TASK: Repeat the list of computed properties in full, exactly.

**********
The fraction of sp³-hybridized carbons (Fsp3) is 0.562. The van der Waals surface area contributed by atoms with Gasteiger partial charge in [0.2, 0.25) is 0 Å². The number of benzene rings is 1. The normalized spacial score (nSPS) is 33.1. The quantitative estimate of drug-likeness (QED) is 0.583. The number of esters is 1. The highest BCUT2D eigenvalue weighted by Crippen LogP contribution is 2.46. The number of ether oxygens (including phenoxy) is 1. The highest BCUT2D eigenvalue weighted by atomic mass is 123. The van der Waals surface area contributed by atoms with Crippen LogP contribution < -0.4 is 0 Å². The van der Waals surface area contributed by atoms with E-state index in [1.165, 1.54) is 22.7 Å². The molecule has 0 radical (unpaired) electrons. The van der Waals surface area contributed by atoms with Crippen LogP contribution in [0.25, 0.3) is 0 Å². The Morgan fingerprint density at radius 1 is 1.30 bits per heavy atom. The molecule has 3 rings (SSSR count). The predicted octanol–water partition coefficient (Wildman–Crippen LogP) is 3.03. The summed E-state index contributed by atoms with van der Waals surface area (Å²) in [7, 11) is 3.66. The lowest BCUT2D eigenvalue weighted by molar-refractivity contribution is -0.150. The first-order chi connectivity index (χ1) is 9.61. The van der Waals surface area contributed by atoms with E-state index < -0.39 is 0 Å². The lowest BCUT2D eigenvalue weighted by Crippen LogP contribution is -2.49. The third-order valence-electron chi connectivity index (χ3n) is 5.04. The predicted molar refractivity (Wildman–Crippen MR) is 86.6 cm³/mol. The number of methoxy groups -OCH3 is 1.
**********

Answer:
The fraction of sp³-hybridized carbons (Fsp3) is 0.562. The van der Waals surface area contributed by atoms with Gasteiger partial charge in [0.2, 0.25) is 0 Å². The number of benzene rings is 1. The normalized spacial score (nSPS) is 33.1. The quantitative estimate of drug-likeness (QED) is 0.583. The number of esters is 1. The highest BCUT2D eigenvalue weighted by Crippen LogP contribution is 2.46. The number of ether oxygens (including phenoxy) is 1. The highest BCUT2D eigenvalue weighted by atomic mass is 123. The van der Waals surface area contributed by atoms with Crippen LogP contribution < -0.4 is 0 Å². The van der Waals surface area contributed by atoms with E-state index in [1.165, 1.54) is 22.7 Å². The molecule has 0 radical (unpaired) electrons. The van der Waals surface area contributed by atoms with Crippen LogP contribution in [0.25, 0.3) is 0 Å². The Morgan fingerprint density at radius 1 is 1.30 bits per heavy atom. The molecule has 3 rings (SSSR count). The predicted octanol–water partition coefficient (Wildman–Crippen LogP) is 3.03. The summed E-state index contributed by atoms with van der Waals surface area (Å²) in [7, 11) is 3.66. The lowest BCUT2D eigenvalue weighted by molar-refractivity contribution is -0.150. The first-order chi connectivity index (χ1) is 9.61. The van der Waals surface area contributed by atoms with E-state index < -0.39 is 0 Å². The lowest BCUT2D eigenvalue weighted by Crippen LogP contribution is -2.49. The third-order valence-electron chi connectivity index (χ3n) is 5.04. The predicted molar refractivity (Wildman–Crippen MR) is 86.6 cm³/mol. The number of methoxy groups -OCH3 is 1.